Album Review: Mellow Drunk – One Thousand Lights

placeholder image



It has been a long time coming for Leigh Gregory’s solo studio moniker-turned band Mellow Drunk. The San Francisco outfit hasn’t put out a full-length record since 2003’s Never Sleep At Night, leaving fans with a peppered trail of EPs to help pass the time. While previous albums have been heavy on chord structure with short punctuated songs, their latest, One Thousand Lights, shows a departure from that formula. It’s this developed sound that leaves you with a longer-lasting taste, and shows us just what the trio has been up to for the past six years.

The record begins with a throw back to that other brand of 90’s alternative–not the kind that has been plastered all over rock radio, but of the college scene. “Cut Me To Pieces” calls back that era’s finest stoner rock, combining drone with psychedelic grunge that’s not too far off from Mellow Drunk’s earlier material. The differences here are subtly hidden in the song structure and provide a fake-out for the rest of the album, which is more in tune with Pink Floyd and The Church than who they’ve been compared to as of late. Nonetheless, it’s a supercharged song that should provide some nostalgia for any Gen-X’er listening. Where the record goes next, however, is somewhere completely different and could be seen as an experimental change. Rock anthems are traded for longer, more thought out song structures, while smoother textures are combined with hints of indie pop that make tracks like “From My Window” change any previous impressions made beforehand.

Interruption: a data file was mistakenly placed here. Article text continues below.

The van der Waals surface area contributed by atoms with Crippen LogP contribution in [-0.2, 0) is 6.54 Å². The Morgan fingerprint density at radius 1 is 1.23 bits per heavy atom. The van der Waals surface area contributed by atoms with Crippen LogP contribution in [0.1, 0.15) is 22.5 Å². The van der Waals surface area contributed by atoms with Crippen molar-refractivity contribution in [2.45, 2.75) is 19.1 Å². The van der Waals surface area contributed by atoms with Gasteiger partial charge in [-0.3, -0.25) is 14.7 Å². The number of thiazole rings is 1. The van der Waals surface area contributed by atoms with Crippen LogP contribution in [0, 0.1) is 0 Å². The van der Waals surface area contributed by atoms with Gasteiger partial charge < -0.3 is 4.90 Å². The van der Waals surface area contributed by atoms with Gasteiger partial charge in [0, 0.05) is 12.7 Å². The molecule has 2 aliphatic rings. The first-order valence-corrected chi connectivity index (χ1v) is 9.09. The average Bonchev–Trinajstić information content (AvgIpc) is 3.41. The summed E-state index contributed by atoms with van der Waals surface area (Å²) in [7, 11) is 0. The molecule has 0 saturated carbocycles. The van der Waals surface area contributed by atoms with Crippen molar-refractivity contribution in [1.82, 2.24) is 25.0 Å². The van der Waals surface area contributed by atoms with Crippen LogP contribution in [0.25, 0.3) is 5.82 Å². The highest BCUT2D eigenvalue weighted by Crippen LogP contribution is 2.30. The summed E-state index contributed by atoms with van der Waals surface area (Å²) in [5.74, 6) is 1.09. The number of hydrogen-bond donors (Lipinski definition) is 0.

The Floyd chops come out with a serious punch for one of the best tracks on the record, “This Is No Dream”. Gregory’s whispering drone fits perfectly within the harmonious and sleepy guitar slides from Ricky Rene Maymi, formerly of the Brian Jonestown Massacre. “Butterfly” and “If Only I Could Change” round out the best of list by adding long, reverberated introductions that straddle the gap between structured rock and jam session. The first of which lays a beautiful, sonic guitar melody/solo that takes over the song and brings it home

When taking the band at face value, you tend to overlook exactly what Gregory is talking about, but from a lyrical point of view it seems that the man has turned this record, like all the others, into another big red couch. Even after decades of searching, he still seems to feel lost within his own life, still struggling to find meaning. This couldn’t be made more clear than on the organ driven, bar rock, album closer “Nostalgia,” in which he sings: “Everyone’s moved out, and I’m stuck here in this town.” These are the closing words, a saddening cry, if you will, for someone feeling left behind. The record finishes closer to where it started giving a feeling of coming full circle. I’m not sure if this is the right soundtrack to a drunken night, but if it were, it would be one where the alcohol was more an agent of lonesome self-medication than social lubricant.

In the vast sea of great, but forgotten bands, Mellow Drunk is holding on to the lifeboat. This is in no way a comment on the music, but rather the state of how life is. One Thousand Lights is easily their best work to date proving once more that this band deserves more credit and recognition than there are getting. The record is a sleeper hit for the ages, one that I personally will keep on rotation for years to come.

Check Out:
“This Is No Dream”